This page at NIMH (National Institute of Mental Health) states that 10% of patients with anorexia nervosa will die of the disorder, that is, of the many complications of this disorder including malnutrition, starvation, suicide, heart attacks, etc. Anyway, here’s the link:
There has been a complaint that NIMH spending on schizophrenia research (I believe I read this in Torrey’s book) is about 13%. This is a 2001 book. What kinds of other research is NIMH doing? According to the Eating Disorders Coalition, only 21 million is spent on eating disorders research, including NIMH’s research and everyone else’s.
It’s just so weird that a disease that folks assume affects only the rich is not being researched! You’d think that rich people’s bucks would pour into these research giants and fund all sorts of projects….Hmm, I think the rich folks’ charity bucks are going into finding cures for people who have money to pay for expensive treatment. I can’t imagine that equine therapy, a component of these renowned eating disorders treatment centers, is cheap. What the heck do you feed a horse? Veterinary costs must be unreal. Grooming the horses, housing the horses…yeah. These places even have swimming pools! This is where the dollars are going, folks.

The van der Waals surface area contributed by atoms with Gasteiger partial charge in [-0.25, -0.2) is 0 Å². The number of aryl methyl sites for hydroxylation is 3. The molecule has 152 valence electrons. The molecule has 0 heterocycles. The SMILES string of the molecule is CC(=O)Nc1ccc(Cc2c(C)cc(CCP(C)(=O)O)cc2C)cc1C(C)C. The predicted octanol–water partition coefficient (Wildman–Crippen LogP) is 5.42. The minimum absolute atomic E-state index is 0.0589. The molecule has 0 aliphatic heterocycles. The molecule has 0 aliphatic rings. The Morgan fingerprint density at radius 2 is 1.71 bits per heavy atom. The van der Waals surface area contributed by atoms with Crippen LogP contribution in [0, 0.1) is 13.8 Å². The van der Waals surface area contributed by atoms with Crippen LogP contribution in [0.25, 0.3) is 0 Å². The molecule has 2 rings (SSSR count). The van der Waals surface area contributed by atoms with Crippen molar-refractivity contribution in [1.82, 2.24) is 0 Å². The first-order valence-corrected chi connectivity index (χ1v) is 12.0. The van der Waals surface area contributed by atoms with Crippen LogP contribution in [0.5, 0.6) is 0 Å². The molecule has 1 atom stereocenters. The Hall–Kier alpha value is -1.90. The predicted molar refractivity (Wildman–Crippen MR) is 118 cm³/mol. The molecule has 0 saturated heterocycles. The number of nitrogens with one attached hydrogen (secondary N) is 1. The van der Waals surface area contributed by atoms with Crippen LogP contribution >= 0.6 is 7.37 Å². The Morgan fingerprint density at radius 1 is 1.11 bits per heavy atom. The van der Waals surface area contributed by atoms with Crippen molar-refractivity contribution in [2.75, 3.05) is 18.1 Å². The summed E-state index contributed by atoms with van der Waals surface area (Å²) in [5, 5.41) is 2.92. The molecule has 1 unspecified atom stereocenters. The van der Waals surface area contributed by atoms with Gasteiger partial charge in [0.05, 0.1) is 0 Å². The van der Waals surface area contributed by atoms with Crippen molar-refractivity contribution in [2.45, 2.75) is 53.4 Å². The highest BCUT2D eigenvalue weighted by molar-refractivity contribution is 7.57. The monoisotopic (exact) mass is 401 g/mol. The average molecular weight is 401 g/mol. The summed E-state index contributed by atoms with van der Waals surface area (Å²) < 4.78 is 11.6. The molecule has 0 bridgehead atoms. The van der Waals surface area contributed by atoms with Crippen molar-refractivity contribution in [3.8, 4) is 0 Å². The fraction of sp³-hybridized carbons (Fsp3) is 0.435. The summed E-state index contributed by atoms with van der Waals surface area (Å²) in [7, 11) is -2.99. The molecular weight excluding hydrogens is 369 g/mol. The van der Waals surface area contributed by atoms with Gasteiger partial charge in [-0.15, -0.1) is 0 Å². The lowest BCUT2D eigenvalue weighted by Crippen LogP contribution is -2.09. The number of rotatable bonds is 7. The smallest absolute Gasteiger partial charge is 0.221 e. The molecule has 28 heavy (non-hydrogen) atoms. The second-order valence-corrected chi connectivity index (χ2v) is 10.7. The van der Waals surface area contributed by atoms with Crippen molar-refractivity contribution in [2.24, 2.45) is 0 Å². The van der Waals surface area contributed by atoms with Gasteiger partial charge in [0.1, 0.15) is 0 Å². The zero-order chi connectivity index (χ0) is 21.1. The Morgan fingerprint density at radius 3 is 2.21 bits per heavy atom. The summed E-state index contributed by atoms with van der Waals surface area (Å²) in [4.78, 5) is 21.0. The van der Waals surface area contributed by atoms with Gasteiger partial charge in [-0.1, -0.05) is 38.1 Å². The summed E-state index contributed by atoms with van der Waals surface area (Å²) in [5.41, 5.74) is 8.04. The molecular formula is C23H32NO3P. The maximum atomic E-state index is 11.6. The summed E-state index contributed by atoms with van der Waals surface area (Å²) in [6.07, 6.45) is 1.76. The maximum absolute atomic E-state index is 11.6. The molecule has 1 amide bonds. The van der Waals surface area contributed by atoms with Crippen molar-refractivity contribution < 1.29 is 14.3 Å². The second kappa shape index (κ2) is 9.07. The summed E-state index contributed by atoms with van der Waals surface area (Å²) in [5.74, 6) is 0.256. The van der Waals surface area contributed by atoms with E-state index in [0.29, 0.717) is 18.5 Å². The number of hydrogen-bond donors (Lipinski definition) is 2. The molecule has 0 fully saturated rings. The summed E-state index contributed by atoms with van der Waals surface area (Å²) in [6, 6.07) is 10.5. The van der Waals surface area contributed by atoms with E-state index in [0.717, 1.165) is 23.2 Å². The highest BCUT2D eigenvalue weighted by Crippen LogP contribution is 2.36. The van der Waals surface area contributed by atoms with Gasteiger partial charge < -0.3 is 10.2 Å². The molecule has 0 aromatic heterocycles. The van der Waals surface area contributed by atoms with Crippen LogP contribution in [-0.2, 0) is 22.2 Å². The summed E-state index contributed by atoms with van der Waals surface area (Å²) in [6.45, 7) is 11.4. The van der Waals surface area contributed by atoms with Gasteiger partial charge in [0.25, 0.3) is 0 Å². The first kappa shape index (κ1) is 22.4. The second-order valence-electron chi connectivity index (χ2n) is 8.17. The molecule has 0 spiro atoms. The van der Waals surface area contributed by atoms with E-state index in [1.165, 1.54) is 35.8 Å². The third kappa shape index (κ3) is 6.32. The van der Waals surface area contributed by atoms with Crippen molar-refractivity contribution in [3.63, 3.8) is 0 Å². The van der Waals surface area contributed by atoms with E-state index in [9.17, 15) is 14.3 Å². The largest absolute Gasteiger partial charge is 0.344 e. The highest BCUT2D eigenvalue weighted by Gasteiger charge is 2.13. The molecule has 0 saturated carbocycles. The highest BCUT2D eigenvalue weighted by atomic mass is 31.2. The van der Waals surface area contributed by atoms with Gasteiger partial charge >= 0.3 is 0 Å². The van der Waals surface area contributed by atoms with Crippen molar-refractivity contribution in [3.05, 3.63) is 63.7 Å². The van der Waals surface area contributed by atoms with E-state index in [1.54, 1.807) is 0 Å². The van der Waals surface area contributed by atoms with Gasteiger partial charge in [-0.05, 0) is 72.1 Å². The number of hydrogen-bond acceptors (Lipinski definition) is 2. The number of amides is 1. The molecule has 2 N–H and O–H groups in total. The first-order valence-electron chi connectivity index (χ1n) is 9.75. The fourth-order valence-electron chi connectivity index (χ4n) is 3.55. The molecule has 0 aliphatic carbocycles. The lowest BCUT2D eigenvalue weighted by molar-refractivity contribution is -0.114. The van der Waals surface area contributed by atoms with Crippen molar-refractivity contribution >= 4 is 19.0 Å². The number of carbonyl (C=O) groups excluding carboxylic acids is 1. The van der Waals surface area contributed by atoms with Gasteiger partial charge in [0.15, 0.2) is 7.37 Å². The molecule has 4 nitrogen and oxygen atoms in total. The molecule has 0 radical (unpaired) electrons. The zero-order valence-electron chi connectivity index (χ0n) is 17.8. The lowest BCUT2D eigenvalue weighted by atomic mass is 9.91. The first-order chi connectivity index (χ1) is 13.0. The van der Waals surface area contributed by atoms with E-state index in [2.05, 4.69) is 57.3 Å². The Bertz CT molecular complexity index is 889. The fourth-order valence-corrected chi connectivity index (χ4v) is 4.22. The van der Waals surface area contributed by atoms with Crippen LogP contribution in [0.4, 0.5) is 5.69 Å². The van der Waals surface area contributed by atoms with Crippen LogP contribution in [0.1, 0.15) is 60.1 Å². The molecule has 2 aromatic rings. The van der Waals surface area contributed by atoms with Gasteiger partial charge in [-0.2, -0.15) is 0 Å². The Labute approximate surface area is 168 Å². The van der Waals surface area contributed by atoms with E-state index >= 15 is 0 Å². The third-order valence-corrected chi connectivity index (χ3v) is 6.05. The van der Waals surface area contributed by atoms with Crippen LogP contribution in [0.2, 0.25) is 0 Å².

There are indeed revolutionaries out there. People who agree with the stuff I say about eating disorders “treatment” as it is now. I’m not talking just about us LOWLY patients, but providers, too. Many of these are ED survivors themselves, but often they are people who do alternative types of therapy and see the idiocies in the system, just like I do. I have contacted some of these individuals and have gotten some response.